Should we redefine the term “badass”?

http://www.huffingtonpost.com/entry/shelby-erdahl-idaho-state-achilles_us_573f757ee4b045cc9a710b5c

Badass Female Hurdler Finishes Final Collegiate Race After Rupturing Achilles

“I never really thought of stopping,” she said. “To me, that would have let myself, my team, and my coaches down.”

Erdahl had successful surgery on her Achilles four days later. The recovery and rehabilitation process for a blown Achilles is notoriously tough — but with the resilience that Erdahl has already shown, there’s little doubt that she’ll blaze through this challenge as well.

My comments:

Is it being a badass to ignore acute trauma like this? How much long-term damage did she do just because she wanted to help her teammates? The crowd applauded her perseverance, but will they be around to applaud her attempts at pain management? For even when surgery is successful, a chronic pain condition could develop. Will her teammates be around to help her when that injury causes her pain for the rest of her life?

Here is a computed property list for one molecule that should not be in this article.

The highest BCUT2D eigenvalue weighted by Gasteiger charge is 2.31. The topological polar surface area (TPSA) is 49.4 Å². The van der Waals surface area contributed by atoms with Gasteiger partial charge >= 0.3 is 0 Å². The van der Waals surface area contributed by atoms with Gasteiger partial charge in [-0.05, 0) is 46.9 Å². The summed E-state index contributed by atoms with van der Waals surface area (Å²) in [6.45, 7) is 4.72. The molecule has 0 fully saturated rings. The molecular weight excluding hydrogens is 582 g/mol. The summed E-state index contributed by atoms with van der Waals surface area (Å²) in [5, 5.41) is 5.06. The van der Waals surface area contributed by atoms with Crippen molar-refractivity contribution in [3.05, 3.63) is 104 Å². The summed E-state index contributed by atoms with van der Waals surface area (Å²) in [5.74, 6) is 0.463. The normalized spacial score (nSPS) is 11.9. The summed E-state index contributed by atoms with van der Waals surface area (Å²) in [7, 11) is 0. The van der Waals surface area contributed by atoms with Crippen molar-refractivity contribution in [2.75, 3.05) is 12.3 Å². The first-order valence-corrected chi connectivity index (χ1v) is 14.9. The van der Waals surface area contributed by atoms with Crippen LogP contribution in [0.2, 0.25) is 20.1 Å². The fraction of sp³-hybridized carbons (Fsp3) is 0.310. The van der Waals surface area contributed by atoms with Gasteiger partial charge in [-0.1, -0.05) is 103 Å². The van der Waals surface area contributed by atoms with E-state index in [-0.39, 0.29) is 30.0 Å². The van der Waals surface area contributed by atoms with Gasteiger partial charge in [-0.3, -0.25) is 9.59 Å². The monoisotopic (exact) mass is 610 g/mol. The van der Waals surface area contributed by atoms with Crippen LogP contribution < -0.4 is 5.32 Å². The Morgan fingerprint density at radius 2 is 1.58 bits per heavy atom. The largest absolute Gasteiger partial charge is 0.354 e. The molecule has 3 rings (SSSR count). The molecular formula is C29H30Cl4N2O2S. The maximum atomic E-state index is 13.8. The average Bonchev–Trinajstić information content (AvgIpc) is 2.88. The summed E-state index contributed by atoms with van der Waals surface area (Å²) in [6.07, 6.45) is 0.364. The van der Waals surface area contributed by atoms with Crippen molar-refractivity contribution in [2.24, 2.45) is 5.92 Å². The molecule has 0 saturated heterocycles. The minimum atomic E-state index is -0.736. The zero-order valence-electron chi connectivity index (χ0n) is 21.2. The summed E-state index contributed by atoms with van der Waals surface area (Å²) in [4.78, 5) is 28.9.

Should we redefine what “badass” actually means?

Nicole Mi
Bruce Hunter you apparently missed the part where she already suffered a COMPLETE rupture. Once that has happened, there is nothing more you can do to it. If peopel dont do things because they “might” have complication, we might as well cancel ALL sports and just wrap everyone in bubble wrap at birth.

Nicole, there are many things to love about sports. But I’m not sure every athlete understands the long-term effects of pushing oneself beyond the limits and capabilities of the human body. (Was the human head built to withstand boxing and football?) And I’m pretty sure athletes don’t understand the consequences of injuries suffered in their youth, as many people over 50 could tell you. Should you be thinking about a future of pain when you’re competing in a sport you love? Who should we ask, the young or the old?

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